Gander. This Newfoundland dog was originally named Pal. Children loved to play with a big and kind dog. But Gander accidentally scratched the face of the child with his paw. Concerned about possible problems, the owners gave their dog to serve in the Canadian army. There, the soldiers renamed their four-legged comrade Gander, giving him the post of sergeant. The dog performed its feat in Hong Kong in December 1941. During the fierce battles between the Canadians and the Japanese, Gander twice stopped enemy attacks. When the enemies threw a grenade, the brave dog immediately picked it up and fled towards the Japanese. Gander died in the blast, but managed to save the lives of several wounded soldiers. The dog received its award posthumously and only 50 years after its feat. And the name of the brave dog was included in the list of veterans of that battle on a memorial plaque in Ottawa.
Barry. This St. Bernard went down in history as one of the most successful rescuers in history. Since the 18th century, monks living in the Alps have decided to keep dogs with them so that they can participate in rescue operations in the snowy expanses. Barry was born in 1800 and served at the monastery of St. Bernard. It is located near the Great Saint Bernard Pass. There was once a road linking Italy with Europe. The path was difficult, as the storm often began. The monks bred a special breed - St. Bernard, which, thanks to their instinct and strength, helped to find lost people. Barry himself was smaller than the current St. Bernards. He weighed only 40-45 kilograms. During its life, the brave dog was able to save at least 40 people. The most famous case was the rescue of a little boy who froze to death in an ice cave, hiding there from an avalanche. The dog warmed him by licking him, and then dragged him along the ground and even on his back. According to legend, Barry's death came from the knife of a Swiss soldier. The dog dug him out in the snow, but the man mistook the St. Bernard for a wolf and began to defend himself. In fact, after 12 years of service, Barry retired to the Bern monastery, where he lived for another 2 years. In honor of this dog in the monastery of St. Bernard there is still at least one dog with that name. In 2004, the Barry Foundation was created, which is engaged in breeding dogs of this breed.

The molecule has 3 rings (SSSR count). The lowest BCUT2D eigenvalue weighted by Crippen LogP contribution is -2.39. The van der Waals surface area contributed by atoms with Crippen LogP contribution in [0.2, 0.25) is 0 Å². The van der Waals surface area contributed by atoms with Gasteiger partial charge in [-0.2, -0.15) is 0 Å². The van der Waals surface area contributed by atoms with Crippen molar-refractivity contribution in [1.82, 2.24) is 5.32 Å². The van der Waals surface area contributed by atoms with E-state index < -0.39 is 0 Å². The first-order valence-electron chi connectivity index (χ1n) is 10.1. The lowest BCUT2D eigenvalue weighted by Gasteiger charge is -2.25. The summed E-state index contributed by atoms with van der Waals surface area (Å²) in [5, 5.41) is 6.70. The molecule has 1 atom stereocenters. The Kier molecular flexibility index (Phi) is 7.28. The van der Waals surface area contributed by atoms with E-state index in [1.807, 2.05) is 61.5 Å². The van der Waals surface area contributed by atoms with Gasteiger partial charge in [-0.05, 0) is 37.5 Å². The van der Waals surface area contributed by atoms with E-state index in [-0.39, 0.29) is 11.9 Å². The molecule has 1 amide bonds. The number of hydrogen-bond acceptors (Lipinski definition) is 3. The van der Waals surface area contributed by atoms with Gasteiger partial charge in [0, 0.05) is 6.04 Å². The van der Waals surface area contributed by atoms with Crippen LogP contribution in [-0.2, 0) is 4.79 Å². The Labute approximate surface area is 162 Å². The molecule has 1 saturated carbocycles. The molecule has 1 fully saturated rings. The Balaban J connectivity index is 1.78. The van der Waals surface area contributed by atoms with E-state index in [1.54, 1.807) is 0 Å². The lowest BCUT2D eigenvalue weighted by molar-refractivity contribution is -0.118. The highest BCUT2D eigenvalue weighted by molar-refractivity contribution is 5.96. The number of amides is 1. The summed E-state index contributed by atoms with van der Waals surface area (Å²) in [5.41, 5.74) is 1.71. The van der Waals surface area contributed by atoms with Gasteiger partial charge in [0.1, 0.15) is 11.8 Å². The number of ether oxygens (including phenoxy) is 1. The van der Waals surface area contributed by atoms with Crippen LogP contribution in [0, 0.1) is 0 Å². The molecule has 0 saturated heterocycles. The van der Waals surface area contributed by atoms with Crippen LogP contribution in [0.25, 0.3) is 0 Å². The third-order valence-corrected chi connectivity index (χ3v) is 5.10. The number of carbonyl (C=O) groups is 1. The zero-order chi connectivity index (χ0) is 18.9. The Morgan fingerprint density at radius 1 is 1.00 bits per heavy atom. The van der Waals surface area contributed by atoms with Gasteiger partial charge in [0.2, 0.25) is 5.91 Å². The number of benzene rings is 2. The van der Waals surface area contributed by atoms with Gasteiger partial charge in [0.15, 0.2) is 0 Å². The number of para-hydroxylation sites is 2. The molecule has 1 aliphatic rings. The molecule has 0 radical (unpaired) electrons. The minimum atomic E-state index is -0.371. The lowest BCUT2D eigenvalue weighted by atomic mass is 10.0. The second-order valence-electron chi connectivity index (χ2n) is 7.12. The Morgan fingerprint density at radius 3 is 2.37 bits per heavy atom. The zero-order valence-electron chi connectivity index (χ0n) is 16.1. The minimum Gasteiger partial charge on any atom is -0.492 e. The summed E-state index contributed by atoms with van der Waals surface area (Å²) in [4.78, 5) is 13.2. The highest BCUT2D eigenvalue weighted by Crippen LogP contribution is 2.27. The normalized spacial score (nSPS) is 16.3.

Chips. This dog has repeatedly proved that his courage knows no bounds. Chips is considered the most honored and bravest dog of the Second World War. The dog was a cross between a German shepherd, a collie and a Siberian husky and looked pretty harmless. Edward Wren from Pleasantville donated his dog to the army. The dog completed a course of training in guard duty and was assigned to the Third Infantry Division. During his services, Chips traveled to Africa, Sicily, Italy, Germany and France. The dog performed its most famous feat on June 10, 1943. During the landing in Sicily, American soldiers were forced to stop - a machine-gun nest was pouring fire on everything around. Chips then broke into the bunker and forced the Germans to surrender, despite several bullet wounds. The brave dog was introduced to General Dwight Eisenhower, commander of the allied forces. Chips was even awarded the Purple Heart with a Silver Star, but the awards were later withdrawn so as not to offend the soldiers. In December 1945, the dog was discharged from the army and returned to the family of its owner. In 1990, Disney even made a film about those events.